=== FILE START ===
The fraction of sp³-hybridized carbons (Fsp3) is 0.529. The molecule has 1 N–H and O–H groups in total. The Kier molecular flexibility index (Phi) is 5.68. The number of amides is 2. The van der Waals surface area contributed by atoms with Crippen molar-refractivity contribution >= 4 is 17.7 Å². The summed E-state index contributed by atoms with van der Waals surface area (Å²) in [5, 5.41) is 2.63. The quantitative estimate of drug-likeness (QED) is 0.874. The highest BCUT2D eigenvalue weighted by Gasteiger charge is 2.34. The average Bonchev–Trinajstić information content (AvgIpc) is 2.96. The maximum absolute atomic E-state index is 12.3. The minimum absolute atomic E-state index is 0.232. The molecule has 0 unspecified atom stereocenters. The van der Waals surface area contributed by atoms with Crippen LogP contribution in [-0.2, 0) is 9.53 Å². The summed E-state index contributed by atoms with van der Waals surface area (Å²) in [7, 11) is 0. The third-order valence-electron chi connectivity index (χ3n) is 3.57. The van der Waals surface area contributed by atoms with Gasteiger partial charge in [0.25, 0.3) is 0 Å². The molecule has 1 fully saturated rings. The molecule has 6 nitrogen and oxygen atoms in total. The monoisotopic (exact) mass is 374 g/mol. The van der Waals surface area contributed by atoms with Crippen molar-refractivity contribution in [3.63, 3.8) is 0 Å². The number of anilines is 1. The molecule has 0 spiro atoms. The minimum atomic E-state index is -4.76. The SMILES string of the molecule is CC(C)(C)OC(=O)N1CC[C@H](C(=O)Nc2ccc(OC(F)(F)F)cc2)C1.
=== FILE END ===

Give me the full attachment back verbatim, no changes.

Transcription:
The fraction of sp³-hybridized carbons (Fsp3) is 0.529. The molecule has 1 N–H and O–H groups in total. The Kier molecular flexibility index (Phi) is 5.68. The number of amides is 2. The van der Waals surface area contributed by atoms with Crippen molar-refractivity contribution >= 4 is 17.7 Å². The summed E-state index contributed by atoms with van der Waals surface area (Å²) in [5, 5.41) is 2.63. The quantitative estimate of drug-likeness (QED) is 0.874. The highest BCUT2D eigenvalue weighted by Gasteiger charge is 2.34. The average Bonchev–Trinajstić information content (AvgIpc) is 2.96. The maximum absolute atomic E-state index is 12.3. The minimum absolute atomic E-state index is 0.232. The molecule has 0 unspecified atom stereocenters. The van der Waals surface area contributed by atoms with Crippen LogP contribution in [-0.2, 0) is 9.53 Å². The summed E-state index contributed by atoms with van der Waals surface area (Å²) in [7, 11) is 0. The third-order valence-electron chi connectivity index (χ3n) is 3.57. The van der Waals surface area contributed by atoms with Gasteiger partial charge in [0.25, 0.3) is 0 Å². The molecule has 1 fully saturated rings. The molecule has 6 nitrogen and oxygen atoms in total. The monoisotopic (exact) mass is 374 g/mol. The van der Waals surface area contributed by atoms with Crippen molar-refractivity contribution in [3.63, 3.8) is 0 Å². The number of anilines is 1. The molecule has 0 spiro atoms. The minimum atomic E-state index is -4.76. The SMILES string of the molecule is CC(C)(C)OC(=O)N1CC[C@H](C(=O)Nc2ccc(OC(F)(F)F)cc2)C1.